Methadone is an analgesic drug, which is distinguished as an opioid. Opioids can be either natural or man-made, and they are pain-relieving drugs that are often prescribed medicinally after an injury or surgery to alleviate pain and discomfort.
In terms of the effects of methadone addiction to the human body, this drug has similar effects to morphine; however, the effects tend to be longer-lasting. It is commonly used as a substitute drug during the treatment of an opiate addiction; the most common opiates that create addictions are heroin and morphine.
It is important to note that methadone does not create the same kinds of effects as other opioids, and in fact, this drug is ideal for blocking those effects. Although methadone does not produce the intense effects similar to other drugs, it is still capable of creating feelings of euphoria and relaxation. Because of this, it is important to note that methadone can still be abused.
The Drug Enforcement Administration (DEA) classified methadone as a Schedule II controlled substance. This means that it is helpful in treating medical conditions, but that it can also cause physical and psychological dependence if not used properly.
If methadone is not used as prescribed, the effects can be dangerous. The following are some of the short-term and long-term effects of methadone addiction to the human body.
Short-Term Effects on the Body
After an initial absorption of methadone, individuals may experience feelings of drowsiness and sedation, which makes them feel heavy and lethargic. They should also notice relief from any pain, as well as feelings of euphoria and complete relaxation.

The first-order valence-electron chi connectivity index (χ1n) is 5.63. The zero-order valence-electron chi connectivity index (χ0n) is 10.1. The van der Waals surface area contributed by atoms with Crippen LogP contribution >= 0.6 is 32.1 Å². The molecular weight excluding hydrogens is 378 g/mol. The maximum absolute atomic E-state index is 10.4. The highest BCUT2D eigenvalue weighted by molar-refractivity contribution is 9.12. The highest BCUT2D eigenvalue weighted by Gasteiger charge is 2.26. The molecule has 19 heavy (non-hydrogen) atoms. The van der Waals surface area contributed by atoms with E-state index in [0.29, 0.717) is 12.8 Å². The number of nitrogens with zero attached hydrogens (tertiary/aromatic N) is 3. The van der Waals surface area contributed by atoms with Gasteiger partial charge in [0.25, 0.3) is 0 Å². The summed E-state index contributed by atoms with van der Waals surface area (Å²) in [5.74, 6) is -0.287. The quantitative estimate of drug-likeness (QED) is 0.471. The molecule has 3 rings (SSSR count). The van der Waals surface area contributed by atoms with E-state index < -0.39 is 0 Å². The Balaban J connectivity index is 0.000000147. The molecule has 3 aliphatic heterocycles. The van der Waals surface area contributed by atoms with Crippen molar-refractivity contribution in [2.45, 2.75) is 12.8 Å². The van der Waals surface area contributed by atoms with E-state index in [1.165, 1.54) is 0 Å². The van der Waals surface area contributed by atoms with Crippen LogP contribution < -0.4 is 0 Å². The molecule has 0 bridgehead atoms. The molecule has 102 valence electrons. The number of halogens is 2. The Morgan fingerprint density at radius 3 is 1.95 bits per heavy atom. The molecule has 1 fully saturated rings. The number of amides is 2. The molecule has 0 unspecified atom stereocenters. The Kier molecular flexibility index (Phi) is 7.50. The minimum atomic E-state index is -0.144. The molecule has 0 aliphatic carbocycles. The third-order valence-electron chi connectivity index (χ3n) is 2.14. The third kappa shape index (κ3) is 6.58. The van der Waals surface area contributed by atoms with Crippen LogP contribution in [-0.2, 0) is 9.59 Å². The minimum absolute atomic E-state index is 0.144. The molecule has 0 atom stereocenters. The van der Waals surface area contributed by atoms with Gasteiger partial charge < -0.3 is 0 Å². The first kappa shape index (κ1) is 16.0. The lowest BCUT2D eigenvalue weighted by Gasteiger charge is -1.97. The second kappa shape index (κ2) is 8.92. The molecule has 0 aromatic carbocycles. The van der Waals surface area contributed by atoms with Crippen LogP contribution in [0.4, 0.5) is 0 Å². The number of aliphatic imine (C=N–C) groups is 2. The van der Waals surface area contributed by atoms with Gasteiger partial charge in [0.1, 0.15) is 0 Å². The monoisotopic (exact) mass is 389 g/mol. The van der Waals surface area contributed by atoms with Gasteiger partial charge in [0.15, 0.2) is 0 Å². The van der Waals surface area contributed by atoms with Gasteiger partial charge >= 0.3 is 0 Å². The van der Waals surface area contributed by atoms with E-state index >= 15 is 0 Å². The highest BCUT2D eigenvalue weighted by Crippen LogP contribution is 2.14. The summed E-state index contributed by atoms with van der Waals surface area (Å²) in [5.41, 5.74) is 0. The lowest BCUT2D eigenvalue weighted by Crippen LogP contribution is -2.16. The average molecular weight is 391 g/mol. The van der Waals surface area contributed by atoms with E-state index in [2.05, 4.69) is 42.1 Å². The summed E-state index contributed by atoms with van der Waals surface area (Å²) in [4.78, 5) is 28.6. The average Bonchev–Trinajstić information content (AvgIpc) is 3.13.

If an individual has been taking methadone for a series of days or weeks, they may notice more severe physical effects on the body including sweating, nausea, constipation, a decreased heart rate and pinpoint pupils.
When it comes to their actual behavioral changes, friends and family of individual users might notice that they experience more aggressive mood swings, heightened anxiety and even feelings of depression.
When an overdose has occurred or dependence is beginning to take over the body, users may experience effects that include lowered blood pressure, shallow breathing, tremors, itchy skin, blue lips and a decreased heart rate. They may also become extremely lethargic, have a hard time recognizing their whereabouts and may even enter into a comatose state.
Long-Term Effects on the Body
The effects of methadone addiction to the human body become more severe the longer an individual has been using. The changes are quite often a result of drug abuse, and friends or loved ones of a user should be weary of potential problems if they see any of these signs.
Effects that a user may notice occurring in their body include severe respiratory issues, as a result of long-term use and a continuously reduced quality of respiration. They may also notice cardiovascular problems, which often begin to build-up with continuous injections, collapsed veins, etc.
Other effects a user may notice include memory loss and issues with learning, as well as signs of dependence.
Long-term effects on the body that may be more noticeable physically include issues with poor judgement and a change in personality or behavior. Individuals who are focused on getting their fix also tend to focus less on their physical hygiene, which often signals friends/family to begin noticing the dependency.
In small, controlled doses, methadone can be helpful in the aid of opiate addictions to substances such as heroine and morphine. However, when abused, methadone has the potential to be just as dangerous as other addictive substances. Those who have been granted medicinal use of methadone should be aware of its potential dangers and remember the potential effects of methadone addiction to the human body.